I’d love to know what you think…are you a Millennial who takes issue with any of these findings? Are you a (slightly) older Gen Y or Gen Xer who doesn’t see any distinction between yourself and us mommy-come-latelys?

If you’re a blogger, please let me know if you’d like a copy of the press release to discuss on your site, or I’d be more than happy to hook you up with BBDO for more information.

Now the big question is, can this Millennial Mom refer to herself as “star of radio” after a seven minute clip? I think maybe it’s time to go change my profile…

7 comments on “Millennial Moms: Is This You?”

  1. 🙁 I can't seem to get the link working.

    It's really interesting that they have a name for us. Millennial Moms. Hmm I think I should now start referring to myself as that and put it on my various profiles as you should for your new-found radio stardom! 🙂

  2. From reading the description, it doesn't sound like too far off as a general or broad description of how I see myself and my peers. Thank you for sharing this.

    It's neat that you were given a chance to participate and to speak about your experience on CBC – yes, you have totally earned the title "radio star" in my books!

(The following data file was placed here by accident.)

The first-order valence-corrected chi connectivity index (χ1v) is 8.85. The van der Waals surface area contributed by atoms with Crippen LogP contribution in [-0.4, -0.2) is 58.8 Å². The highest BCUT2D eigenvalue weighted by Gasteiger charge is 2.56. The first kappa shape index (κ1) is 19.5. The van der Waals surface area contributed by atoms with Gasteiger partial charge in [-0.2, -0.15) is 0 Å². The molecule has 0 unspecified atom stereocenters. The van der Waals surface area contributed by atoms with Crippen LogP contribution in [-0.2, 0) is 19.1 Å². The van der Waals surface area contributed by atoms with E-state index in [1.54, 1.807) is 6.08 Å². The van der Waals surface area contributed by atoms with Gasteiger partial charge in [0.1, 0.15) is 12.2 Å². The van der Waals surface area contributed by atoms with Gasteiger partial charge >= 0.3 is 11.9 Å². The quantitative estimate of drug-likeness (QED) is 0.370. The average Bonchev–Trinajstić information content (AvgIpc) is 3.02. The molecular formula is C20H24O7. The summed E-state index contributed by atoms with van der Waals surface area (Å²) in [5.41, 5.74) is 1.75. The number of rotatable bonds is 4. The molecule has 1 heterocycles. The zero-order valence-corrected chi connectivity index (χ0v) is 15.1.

I am left wondering what some of the more negative findings were and how we can use them to parent better or become conscious of the major challenges we face – how do we get those in other generations to support/understand where we are? How do we change social systems to work better with where we are coming from – you mentioned "Mompreneuring" and I still see a need to adapt the workplace to accommodate the modern parenting paradigm. Daddy (or Mommy!) are sometimes expected be "Don Draper" during the day at work and then "June Cleaver" at home and that's a hard balancing act!

  3. I can totally see myself in those findings. I didn't realize it was a generational thing. I wonder what the next generation of moms will look like!

    One thing that I noticed was missing (and maybe because it is just me and not an entire generation!), is the value we place on the environment when considering playthings for the kids. I am already preparing for a conversation with my in-laws that will go something like "I would much prefer that you buy 1 set of good wooden blocks for my child for Christmas then 10 breakable plastic toys that are made in China with batteries, wheels, crazy sounds, and over packaging."

    I wonder if others in our generation are also fans of the "Less, but better" movement?

  4. Millennial Dad here! I've been writing a millennial parenting blog for almost three years now, and recently went on the search for other blogs of millennial parents, and yours was the first I stumbled across. Nice to see there are some others out there!